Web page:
Privacy screen for my yard
May 11, 2007 9:29 AM   Subscribe

What can I use for a privacy screen in my yard?

There's an area in my yard that I want some privacy. The line of sight goes about 75 ft across my yard, through large gaps in a bushy area (thanks, unfilled bushes), across another 100 ft in a vacant lot, and another 50 ft to someone else's porch. The block needs to be at least 5 or 6 ft high and maybe 10 ft wide to be effective.

* Planting trees, bushes, or a hedge will take years to be usable.
* Putting a structure like a shed there is too expensive.
* Erecting a wall of some kind would be too garish and ugly.

Is there something simple here I'm overlooking, or do I have to bite the bullet and put some kind of structure there?
posted by hodyoaten to Home & Garden (21 answers total) 5 users marked this as a favorite
10' x 6' ? Plant some Jasmine, or a Morning Glory Vine, by the end of summer you'll be gapless as they grow like crazy (especially the Morning Glory)
posted by zeoslap at 9:36 AM on May 11, 2007

I'm having trouble visualizing your yard, but it sounds like you have a lot of open space to fill. The Washington Post published this excellent article about how to camouflage open spaces to create privacy instead of walling off with bushes. The key is to create layers that distract you from the unsightly areas. This allows you to space out your plants a little, and save some money, even though the article doesn't explicitly say that. Good luck!
posted by redarmycomrade at 9:38 AM on May 11, 2007 [1 favorite]

If there is nothing at all in the gaps, pop up a trellis so the vines have something to grab onto, and you could even attach some netting to it for a bit of privacy now, you'll be amazed how fast these things can grow
posted by zeoslap at 9:39 AM on May 11, 2007

Have a long term plan.

1) Start with a trellis, plant vines.
a) The trellis provides some privacy immediately.
b) If you use Virginia Creeper as your vine, you will get lots of privacy within two years. (The creeper is deciduous, but presumably you spend less time outside in the winter so it’s less of an issue.) A climbing rose will take longer to really be an effective privacy screen, but you might be willing to be patient for the sake of the blooms.

2) Plant evergreen trees/shrubs/bushes on the sunny side of the trellis. In five to ten years you will have year-round evergreen sound dampening and visual privacy. At this point you can decide to take down the trellis that has started to get a little worse for wear. (You would also have to root out the creeper which will have thoroughly installed itself by then, but you can worry about that later.)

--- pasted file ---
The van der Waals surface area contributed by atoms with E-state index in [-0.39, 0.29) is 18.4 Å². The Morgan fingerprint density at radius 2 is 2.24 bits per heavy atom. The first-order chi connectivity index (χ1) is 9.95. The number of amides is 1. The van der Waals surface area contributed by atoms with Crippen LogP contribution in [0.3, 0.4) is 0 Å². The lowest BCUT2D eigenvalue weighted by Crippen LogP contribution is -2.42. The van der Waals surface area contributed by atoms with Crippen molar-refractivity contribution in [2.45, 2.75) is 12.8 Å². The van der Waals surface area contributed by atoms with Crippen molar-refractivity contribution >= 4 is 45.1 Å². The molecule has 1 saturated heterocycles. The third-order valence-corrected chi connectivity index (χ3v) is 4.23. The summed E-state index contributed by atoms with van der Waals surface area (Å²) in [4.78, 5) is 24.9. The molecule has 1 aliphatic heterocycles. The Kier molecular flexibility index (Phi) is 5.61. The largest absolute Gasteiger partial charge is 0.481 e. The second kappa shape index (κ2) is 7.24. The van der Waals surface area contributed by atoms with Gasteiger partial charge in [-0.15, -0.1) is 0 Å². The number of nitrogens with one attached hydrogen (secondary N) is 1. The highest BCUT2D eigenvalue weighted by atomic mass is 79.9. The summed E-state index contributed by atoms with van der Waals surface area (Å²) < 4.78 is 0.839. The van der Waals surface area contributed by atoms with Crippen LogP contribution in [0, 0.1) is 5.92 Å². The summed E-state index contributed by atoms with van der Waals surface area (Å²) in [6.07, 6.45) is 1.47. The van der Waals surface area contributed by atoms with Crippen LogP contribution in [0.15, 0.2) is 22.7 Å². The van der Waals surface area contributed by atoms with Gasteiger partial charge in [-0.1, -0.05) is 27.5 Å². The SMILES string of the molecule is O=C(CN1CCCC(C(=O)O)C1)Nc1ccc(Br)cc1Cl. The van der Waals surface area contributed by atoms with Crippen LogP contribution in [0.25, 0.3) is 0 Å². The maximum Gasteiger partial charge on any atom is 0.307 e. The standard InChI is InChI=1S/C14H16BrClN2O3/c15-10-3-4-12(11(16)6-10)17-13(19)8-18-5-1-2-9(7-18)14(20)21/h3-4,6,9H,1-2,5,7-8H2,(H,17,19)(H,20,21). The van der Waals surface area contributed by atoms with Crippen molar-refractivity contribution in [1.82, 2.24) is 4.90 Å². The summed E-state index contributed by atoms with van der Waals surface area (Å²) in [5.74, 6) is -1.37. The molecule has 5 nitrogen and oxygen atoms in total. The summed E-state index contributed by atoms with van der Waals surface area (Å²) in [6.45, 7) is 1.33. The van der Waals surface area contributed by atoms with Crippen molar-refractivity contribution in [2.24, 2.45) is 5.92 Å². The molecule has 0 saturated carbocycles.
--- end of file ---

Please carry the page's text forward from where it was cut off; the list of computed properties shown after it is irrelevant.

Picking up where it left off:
Remember that gardening is cyclical. Whatever you plant starts out too small, then is the right size for a while, then either dies or outgrows its spot and has to be removed. If you can adjust your mind to the garden as an ongoing project, not something that is installed once and then complete, you can let it go and enjoy it.
posted by kika at 9:44 AM on May 11, 2007 [1 favorite]

If you want plants to do your screening for you, and you're okay with doing some pruning and other work every once in a while, I've heard good things about bamboo. It grows fast (too fast for a lot of people; YMMV).
posted by chowflap at 9:46 AM on May 11, 2007

I'm fond of this kind of bamboo fencing, it's easy to install, inexpensive and not as visually 'solid' as a wood board fence would be.
posted by jamaro at 9:53 AM on May 11, 2007

Thirding the lattice/trellis. You could plant morning glories and moonflowers, or a climbing rose and clematis, or jasmine and one of the above, or something more native to you that strikes your fancy.

It'll take a bit for anything to grow, but you could back the trellises with a weatherproof fabric for now.
posted by Lyn Never at 9:56 AM on May 11, 2007

I don't know how expensive this would be, or how it would work with your existing yard, but I like the look on this website for privacy blinds.

You can probably get the trellis roof and supports built easily, then install some fabric blinds. The trellis style will also be a good starting point for using greens and vines as shade in the future. The greenery would look wonderful in the summer, but you can use the fabric shades when the greenery dies back.
posted by saffry at 9:58 AM on May 11, 2007

Bamboo Privacy Fencing.
posted by MD06 at 9:59 AM on May 11, 2007

Where do you live? Some plants grow very quickly, but the whether or not they are appropriate for your location and how quickly they grow there depends on where you are.